Are oysters canaries in the coal mine?

For the sixth year, Willapa Bay bivalves’ reproductive process is failing

Failure of the natural reproductive process of commercial Pacific oysters for the sixth year in a row is a disturbing indication that environmental conditions in the Pacific Ocean and Willapa Bay are seriously discombobulated.

Part of the problem is water too cold for the season. We’re used to hearing that good chilly water is essential for wild salmon health. However, really frigid deep-ocean water and cool summer weather have been a double-whammy for Pacific oysters.

Many types of marine life – and terrestrial life, too – prosper only within a relatively narrow range of environmental values. The right temperature at one stage of life may not be the opportune temp at another time.

News stories this week in the Chinook Observer and the Seattle Times about hard times for commercial shellfish growers are disturbing and illuminating. As the Times observed, “Few know better than Northwest oyster growers that ecological upheaval is still rattling their industry – and that it may be a sign of greater marine-world shifts to come.”

This item in the Observer about levels of partial carbon dioxide, a leading culprit in climate disruption, deserves special attention:

“The PCO2 levels in the bay have vacillated from 1,500 to 5,000 parts per million due in large part to clear-cutting of timber near rivers that enter the bay and the eradication of 10,000 acres of spartina. Experiments in Netarts Bay west of Tillamook, Ore., have shown that a level of PCO2 above 600 parts per million are correlated with difficulties raising oyster larvae.”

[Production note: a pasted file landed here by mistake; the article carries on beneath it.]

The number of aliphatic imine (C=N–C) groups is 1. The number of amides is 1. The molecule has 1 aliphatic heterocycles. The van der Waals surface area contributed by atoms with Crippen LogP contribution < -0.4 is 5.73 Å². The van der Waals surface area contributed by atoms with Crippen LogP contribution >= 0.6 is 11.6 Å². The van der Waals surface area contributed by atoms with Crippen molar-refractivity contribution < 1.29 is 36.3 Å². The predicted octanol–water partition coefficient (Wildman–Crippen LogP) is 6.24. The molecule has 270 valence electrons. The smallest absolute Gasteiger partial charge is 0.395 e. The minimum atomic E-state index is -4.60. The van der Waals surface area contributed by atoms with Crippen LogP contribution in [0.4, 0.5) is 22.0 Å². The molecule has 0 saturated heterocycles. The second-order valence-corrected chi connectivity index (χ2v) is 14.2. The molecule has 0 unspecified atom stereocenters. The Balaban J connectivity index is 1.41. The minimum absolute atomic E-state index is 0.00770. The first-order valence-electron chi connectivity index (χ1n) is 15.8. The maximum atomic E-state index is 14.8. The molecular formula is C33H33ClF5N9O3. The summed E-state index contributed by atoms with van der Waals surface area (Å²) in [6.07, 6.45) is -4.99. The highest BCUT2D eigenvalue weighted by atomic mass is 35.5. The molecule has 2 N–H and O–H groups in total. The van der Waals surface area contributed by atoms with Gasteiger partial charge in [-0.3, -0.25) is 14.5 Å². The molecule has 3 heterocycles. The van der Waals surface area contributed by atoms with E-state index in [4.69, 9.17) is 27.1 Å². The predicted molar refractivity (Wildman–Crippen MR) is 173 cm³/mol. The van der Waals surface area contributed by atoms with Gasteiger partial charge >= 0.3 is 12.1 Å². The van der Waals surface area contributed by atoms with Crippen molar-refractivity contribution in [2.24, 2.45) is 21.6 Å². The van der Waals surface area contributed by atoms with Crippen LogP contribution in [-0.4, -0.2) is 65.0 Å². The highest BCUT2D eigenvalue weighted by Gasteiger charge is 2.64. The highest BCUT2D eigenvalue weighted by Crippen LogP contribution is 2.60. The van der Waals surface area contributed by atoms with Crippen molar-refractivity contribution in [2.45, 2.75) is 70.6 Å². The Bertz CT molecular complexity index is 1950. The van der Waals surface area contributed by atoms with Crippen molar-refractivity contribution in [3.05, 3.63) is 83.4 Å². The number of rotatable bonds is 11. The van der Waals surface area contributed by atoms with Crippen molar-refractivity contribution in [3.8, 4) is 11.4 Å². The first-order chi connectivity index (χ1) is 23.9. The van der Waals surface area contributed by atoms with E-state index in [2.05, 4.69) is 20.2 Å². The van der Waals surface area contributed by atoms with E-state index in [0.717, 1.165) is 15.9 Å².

The aftereffects of spartina control ought to fade away fairly soon, but rampant deforestation is a more troublesome and long-term matter. The upwelling of deep water also is terribly worrisome, but poorly understood. Some scientists think the big issue for oysters is the water’s cold temperature, but others fear that the carbon dioxide we’ve emitted into the air is changing the ocean’s fundamental chemistry.

Humans are adaptable. Some of Willapa’s smart oystermen have responded to peculiar conditions before. And they are doing so now, in part by switching some effort to Manila clams, which are doing surprisingly well. Going forward, maybe cold-tolerant native Olympia oysters will become a bigger part of the answer to a fickle environment.

But other oystermen, totally reliant upon Pacific oysters, are hovering at the brink of financial ruin. Looking back on this time, historians may see them as the canaries in the coal mine of climate disruption, some of the first people in the Lower 48 to suffer from the experiment that humanity is inadvertently conducting with our atmosphere.

The Daily Astorian, 5 August 2010. Article.

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